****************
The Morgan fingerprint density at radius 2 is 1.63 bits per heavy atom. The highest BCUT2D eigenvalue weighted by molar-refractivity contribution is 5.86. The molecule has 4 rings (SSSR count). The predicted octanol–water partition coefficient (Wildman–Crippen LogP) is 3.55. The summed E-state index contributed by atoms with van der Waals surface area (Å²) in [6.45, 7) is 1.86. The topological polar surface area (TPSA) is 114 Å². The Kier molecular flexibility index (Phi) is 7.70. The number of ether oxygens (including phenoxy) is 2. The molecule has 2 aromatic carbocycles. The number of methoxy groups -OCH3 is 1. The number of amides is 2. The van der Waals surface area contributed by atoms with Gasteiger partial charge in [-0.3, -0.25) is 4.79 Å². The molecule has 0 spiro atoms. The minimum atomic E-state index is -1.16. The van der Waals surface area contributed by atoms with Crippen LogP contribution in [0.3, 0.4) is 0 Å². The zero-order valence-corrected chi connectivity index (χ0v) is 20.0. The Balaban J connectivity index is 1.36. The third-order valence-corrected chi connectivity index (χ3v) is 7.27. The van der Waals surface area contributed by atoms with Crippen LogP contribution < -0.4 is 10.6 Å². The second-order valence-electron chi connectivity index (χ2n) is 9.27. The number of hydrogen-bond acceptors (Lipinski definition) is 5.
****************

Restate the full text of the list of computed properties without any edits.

The Morgan fingerprint density at radius 2 is 1.63 bits per heavy atom. The highest BCUT2D eigenvalue weighted by molar-refractivity contribution is 5.86. The molecule has 4 rings (SSSR count). The predicted octanol–water partition coefficient (Wildman–Crippen LogP) is 3.55. The summed E-state index contributed by atoms with van der Waals surface area (Å²) in [6.45, 7) is 1.86. The topological polar surface area (TPSA) is 114 Å². The Kier molecular flexibility index (Phi) is 7.70. The number of ether oxygens (including phenoxy) is 2. The molecule has 2 aromatic carbocycles. The number of methoxy groups -OCH3 is 1. The number of amides is 2. The van der Waals surface area contributed by atoms with Gasteiger partial charge in [-0.3, -0.25) is 4.79 Å². The molecule has 0 spiro atoms. The minimum atomic E-state index is -1.16. The van der Waals surface area contributed by atoms with Crippen LogP contribution in [0.3, 0.4) is 0 Å². The zero-order valence-corrected chi connectivity index (χ0v) is 20.0. The Balaban J connectivity index is 1.36. The third-order valence-corrected chi connectivity index (χ3v) is 7.27. The van der Waals surface area contributed by atoms with Crippen LogP contribution < -0.4 is 10.6 Å². The second-order valence-electron chi connectivity index (χ2n) is 9.27. The number of hydrogen-bond acceptors (Lipinski definition) is 5.